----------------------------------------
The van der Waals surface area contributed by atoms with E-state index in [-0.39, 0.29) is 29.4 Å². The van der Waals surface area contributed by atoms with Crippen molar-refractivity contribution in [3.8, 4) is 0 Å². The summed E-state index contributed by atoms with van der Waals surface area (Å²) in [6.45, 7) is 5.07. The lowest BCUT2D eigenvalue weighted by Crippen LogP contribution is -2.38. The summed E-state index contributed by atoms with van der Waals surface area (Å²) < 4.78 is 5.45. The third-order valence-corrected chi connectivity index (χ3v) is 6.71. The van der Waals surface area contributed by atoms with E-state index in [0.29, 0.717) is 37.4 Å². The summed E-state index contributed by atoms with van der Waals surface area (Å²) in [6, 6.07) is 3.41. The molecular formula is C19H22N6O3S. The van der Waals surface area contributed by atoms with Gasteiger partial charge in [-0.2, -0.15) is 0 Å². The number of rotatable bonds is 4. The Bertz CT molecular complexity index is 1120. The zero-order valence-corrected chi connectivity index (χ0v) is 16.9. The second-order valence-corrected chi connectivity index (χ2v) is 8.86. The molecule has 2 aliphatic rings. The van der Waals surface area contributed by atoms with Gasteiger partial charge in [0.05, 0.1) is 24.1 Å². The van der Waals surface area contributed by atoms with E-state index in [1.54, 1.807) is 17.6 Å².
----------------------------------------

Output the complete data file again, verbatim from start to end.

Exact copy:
The van der Waals surface area contributed by atoms with E-state index in [-0.39, 0.29) is 29.4 Å². The van der Waals surface area contributed by atoms with Crippen molar-refractivity contribution in [3.8, 4) is 0 Å². The summed E-state index contributed by atoms with van der Waals surface area (Å²) in [6.45, 7) is 5.07. The lowest BCUT2D eigenvalue weighted by Crippen LogP contribution is -2.38. The summed E-state index contributed by atoms with van der Waals surface area (Å²) < 4.78 is 5.45. The third-order valence-corrected chi connectivity index (χ3v) is 6.71. The van der Waals surface area contributed by atoms with E-state index in [0.29, 0.717) is 37.4 Å². The summed E-state index contributed by atoms with van der Waals surface area (Å²) in [6, 6.07) is 3.41. The molecular formula is C19H22N6O3S. The van der Waals surface area contributed by atoms with Gasteiger partial charge in [-0.2, -0.15) is 0 Å². The number of rotatable bonds is 4. The Bertz CT molecular complexity index is 1120. The zero-order valence-corrected chi connectivity index (χ0v) is 16.9. The second-order valence-corrected chi connectivity index (χ2v) is 8.86. The molecule has 2 aliphatic rings. The van der Waals surface area contributed by atoms with Gasteiger partial charge in [0.05, 0.1) is 24.1 Å². The van der Waals surface area contributed by atoms with E-state index in [1.54, 1.807) is 17.6 Å².